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Cabinet agrees on long-term subsidies for NGOs

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Prague, July 30 (CTK) – The Czech government approved in the night a draft state policy for nonprofit nongovernmental organisations (NGOs) until 2020 that counts with their long-term funding in the future.

The current system of one-year subsidies should be replaced with subsidies running over several years, according to the document submitted by Human Rights Minister Jiri Dienstbier (senior government Social Democrats, CSSD).

He says the work of NGOs is irreplaceable in many fields. They provide services that the state is purchasing from them.

At present, NGOs must apply for subsidies every year and they have no guarantees that they will get them and be able to continue their work.

In the future, they should have an equal position as other providers of services.

In addition, the NGOs providing necessary services will be able to sign contracts on long-term cooperation and become a strategic partner of the respective sector.

Nonprofit organisations should also get subsidies in the first quarter of the year at the latest, which is not always the case now.

The state policy that the government approved is the first strategy that includes particular measures in support for the nongovernmental nonprofit sector. For the first time, representatives of NGOs took part in drafting the strategy.

In 2006, the state gave subsidies of 5.57 billion crowns to nonprofit nongovernmental organisations, while in 2013 it was 7.01 billion. Almost a half of the subsidies were paid by the Education Ministry and more than one third by the Labour and Social Affairs Ministry.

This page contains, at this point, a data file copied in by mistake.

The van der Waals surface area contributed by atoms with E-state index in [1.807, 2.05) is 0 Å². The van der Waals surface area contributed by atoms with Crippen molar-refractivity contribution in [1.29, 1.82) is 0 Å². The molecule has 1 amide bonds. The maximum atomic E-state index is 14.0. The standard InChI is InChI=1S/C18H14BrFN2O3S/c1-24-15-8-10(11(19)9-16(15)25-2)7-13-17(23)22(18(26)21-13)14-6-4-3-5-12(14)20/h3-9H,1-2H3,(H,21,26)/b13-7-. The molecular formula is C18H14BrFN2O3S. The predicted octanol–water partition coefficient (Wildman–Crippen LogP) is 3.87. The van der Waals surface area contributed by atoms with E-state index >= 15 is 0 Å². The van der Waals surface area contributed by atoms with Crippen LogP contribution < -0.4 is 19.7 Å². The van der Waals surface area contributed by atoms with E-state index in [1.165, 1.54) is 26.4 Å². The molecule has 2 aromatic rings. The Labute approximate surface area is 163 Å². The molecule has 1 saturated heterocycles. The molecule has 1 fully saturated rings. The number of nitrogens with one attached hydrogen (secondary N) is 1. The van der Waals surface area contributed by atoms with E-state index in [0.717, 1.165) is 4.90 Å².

The regions provided 1.93 billion crowns for nonprofit organisations in 2006 and 1.69 billion in 2013. Municipalities paid them 3.17 billion in 2007 and 3.26 billion in 2013. Other finances were allocated from state funds, the EU, Norway grants and donated by individuals and firms.

The nonprofit sector generates over 0.7 percent of GDP, including voluntary work.

About 110,000 NGOs operate in the country, providing medical and social services, defending human rights or the rights of patients, supporting arts or other fields, associating people of the same interests, such as beekeepers, among others.

Volunteers make up almost four fifths of the staff in NGOs. They work about 45 million hours a year, which was 5.5 billion crowns in 2012.

According to the approved policy, NGOs are changing, trying to work more professional, be transparent and trustworthy. They employed over 54,000 people in 2012.

Pavlina Kalousova, from the government council for NGOs, said about 3.5 percent of economically active Czechs supported NGOs. As most of the individuals do not support NGOs regularly, the state policy focuses on support for long-term donors, Kalousova said.

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